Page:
Potassium Supplements Review
Initial Posting: 11/15/16 Updated: 6/20/20
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- Do I need it? Potassium is essential for the proper functioning of the nervous system, skeletal system, heart, and metabolism, as well as maintaining normal blood pressure (See What It Is). It can easily be obtained through the diet, but people taking certain drugs or with conditions affecting the kidneys or gut may be deficient (See What to Consider When Using). Low potassium is also common among people hospitalized with COVID-19, caused by the new coronavirus.
- What does it do? Potassium supplements are typically used only to treat or prevent potassium deficiency. Supplementing with potassium may also help to reduce high blood pressure and the risk of kidney stones (See What It Does).
- How much to take? For preventing potassium loss, potassium is often recommended at doses of 200 to 400 mg, taken 3 to 4 times daily (for a total daily dose ranging from 600 mg to 1,600 mg). For lowering blood pressure in people with hypertension, larger amounts are often used (3,000 mg per day) (See What to Consider When Using). Nearly all common forms of potassium are absorbed equally well (See What to Consider When Buying).
- Best Choice? CL's tests found most potassium supplements to be of high quality, but arsenic contamination was found in one product (See What CL Found). Among the products which passed testing and were Approved for quality, ConsumerLab.com identified several which represented its Top Picks.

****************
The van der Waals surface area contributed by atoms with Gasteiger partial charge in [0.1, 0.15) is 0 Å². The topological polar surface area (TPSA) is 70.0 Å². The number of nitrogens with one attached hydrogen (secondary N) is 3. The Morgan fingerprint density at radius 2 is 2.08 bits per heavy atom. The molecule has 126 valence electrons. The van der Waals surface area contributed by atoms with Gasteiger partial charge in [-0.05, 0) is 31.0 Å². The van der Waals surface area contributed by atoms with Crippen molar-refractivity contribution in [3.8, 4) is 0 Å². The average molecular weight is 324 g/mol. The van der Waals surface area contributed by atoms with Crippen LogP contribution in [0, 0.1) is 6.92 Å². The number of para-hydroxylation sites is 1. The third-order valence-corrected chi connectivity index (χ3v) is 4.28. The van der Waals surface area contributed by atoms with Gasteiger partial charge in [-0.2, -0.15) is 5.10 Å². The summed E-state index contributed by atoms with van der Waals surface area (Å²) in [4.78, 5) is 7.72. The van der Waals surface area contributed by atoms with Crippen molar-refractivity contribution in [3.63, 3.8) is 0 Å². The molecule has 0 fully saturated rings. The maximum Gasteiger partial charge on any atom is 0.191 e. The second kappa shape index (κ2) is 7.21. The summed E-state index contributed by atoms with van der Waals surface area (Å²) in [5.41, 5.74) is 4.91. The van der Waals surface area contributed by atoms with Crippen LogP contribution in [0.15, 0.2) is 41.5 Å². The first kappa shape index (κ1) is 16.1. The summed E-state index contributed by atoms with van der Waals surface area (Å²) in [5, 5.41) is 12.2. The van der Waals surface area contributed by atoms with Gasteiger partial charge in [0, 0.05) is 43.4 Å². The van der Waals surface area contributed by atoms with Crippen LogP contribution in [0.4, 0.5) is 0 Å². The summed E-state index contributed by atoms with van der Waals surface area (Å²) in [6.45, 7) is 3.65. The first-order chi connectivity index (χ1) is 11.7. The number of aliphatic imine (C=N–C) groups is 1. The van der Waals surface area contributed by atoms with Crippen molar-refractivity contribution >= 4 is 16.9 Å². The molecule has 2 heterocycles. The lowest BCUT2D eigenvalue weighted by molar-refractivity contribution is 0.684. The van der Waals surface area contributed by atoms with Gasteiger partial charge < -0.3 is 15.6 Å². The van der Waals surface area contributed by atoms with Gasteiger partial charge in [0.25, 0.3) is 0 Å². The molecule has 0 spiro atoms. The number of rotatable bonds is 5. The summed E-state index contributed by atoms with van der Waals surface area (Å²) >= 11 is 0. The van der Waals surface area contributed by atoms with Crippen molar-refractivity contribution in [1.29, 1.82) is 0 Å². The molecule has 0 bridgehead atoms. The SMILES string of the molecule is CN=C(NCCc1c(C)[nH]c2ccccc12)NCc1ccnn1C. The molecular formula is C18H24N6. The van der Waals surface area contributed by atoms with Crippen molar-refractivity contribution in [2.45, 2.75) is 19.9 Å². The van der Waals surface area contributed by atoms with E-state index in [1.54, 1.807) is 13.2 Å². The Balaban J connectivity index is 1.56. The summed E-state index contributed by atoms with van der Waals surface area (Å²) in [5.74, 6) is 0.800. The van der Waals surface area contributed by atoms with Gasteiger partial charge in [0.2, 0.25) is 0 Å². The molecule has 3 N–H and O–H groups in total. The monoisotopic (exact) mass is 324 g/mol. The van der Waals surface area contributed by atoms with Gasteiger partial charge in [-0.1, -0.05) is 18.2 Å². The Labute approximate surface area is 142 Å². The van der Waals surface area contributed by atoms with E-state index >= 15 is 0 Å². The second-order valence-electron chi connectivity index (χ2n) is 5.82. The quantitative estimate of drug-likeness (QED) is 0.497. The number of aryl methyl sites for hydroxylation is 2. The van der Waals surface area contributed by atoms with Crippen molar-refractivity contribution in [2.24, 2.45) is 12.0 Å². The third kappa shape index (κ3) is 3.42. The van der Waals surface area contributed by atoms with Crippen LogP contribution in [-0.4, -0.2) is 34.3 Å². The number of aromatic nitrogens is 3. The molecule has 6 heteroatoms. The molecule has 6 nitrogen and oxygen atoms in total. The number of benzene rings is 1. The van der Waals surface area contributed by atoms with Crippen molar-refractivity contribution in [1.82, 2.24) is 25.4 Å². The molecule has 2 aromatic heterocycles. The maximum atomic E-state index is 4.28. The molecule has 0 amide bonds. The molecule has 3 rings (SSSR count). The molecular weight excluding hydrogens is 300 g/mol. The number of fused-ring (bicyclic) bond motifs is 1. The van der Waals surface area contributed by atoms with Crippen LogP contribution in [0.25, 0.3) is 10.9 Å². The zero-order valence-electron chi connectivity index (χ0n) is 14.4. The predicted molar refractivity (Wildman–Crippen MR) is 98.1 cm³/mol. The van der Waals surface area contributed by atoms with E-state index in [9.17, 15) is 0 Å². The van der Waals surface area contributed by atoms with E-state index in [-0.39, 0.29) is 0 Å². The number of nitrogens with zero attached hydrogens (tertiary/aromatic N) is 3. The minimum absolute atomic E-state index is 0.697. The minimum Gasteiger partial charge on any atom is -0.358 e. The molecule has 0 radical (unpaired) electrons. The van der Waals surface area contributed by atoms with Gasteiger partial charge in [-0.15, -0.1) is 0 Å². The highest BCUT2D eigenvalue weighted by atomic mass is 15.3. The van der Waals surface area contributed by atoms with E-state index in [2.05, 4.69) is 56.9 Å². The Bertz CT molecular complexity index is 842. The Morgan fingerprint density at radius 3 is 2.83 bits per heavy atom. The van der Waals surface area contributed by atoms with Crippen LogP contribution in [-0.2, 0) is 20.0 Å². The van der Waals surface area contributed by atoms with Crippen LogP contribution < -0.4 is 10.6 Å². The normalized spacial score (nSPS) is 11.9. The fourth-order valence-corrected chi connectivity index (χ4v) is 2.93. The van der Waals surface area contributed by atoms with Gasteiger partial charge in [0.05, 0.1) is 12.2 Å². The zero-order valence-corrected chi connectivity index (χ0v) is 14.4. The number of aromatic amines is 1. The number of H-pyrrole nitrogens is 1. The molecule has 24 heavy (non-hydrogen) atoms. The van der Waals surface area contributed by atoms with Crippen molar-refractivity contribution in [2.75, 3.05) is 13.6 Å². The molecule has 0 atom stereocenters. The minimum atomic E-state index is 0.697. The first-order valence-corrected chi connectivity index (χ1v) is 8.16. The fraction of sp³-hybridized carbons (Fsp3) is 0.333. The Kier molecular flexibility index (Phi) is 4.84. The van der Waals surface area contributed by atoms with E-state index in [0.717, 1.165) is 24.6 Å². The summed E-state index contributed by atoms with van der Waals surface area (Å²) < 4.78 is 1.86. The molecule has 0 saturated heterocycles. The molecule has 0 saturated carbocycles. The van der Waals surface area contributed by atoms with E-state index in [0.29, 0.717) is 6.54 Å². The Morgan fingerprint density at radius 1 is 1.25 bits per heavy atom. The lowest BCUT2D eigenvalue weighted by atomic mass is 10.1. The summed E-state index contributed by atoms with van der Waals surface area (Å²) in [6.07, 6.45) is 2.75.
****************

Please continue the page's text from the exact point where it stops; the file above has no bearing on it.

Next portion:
- Cautions: Potassium from supplements may cause diarrhea, nausea, stomach pain, mild gas and vomiting, which may be reduced by taking with meals. Less common side effects include confusion, irregular heartbeat and shortness of breath. People with kidney disease and people taking potassium-sparing diuretics, ACE inhibitors, or trimethoprim/sulfamethoxazole should not take potassium supplements without medical supervision (See Concerns and Cautions).
What It Is:
Potassium is an essential mineral. It is found in foods and supplements in many forms, including potassium bicarbonate, potassium citrate, potassium gluconate, potassium acetate and (particularly in some salt substitutes) as potassium chloride (See ConsumerTips: What to Consider when Buying for more information about forms of potassium). Potassium is also used in supplements to stabilize other key compounds, such as in potassium iodide supplements where potassium stabilizes iodine as a radioprotective agent (see separate review of Radioprotective Agents).
What It Does:
Potassium, like sodium and chloride, is an important electrolyte involved in the proper functioning of the nervous system, skeletal system, cardiac muscle, and metabolism, as well as maintaining normal blood pressure.
Although most people get enough potassium from their diets, some research has noted a decline in potassium levels in people in the U.S. An analysis of over 50,000 men, women and children (ages 12 - 80) from 1999 to 2016 found that average annual blood levels of potassium decreased (from 4.14 mmol/L to 3.97 mmol/L) and the prevalence of potassium deficiency increased by 7.3% and was more common in non-Hispanic black than non-Hispanic white individuals. The researchers suggested that a decline of potassium in crop soil and fertilizer, as well as increased consumption of processed foods and decreased consumption of fruits and vegetables may play in these trends (Sun, J Am Coll Nutr 2020).
Normal blood levels of potassium range between 3.6 and 5.0 mmol/L (NIH Fact Sheet 2020).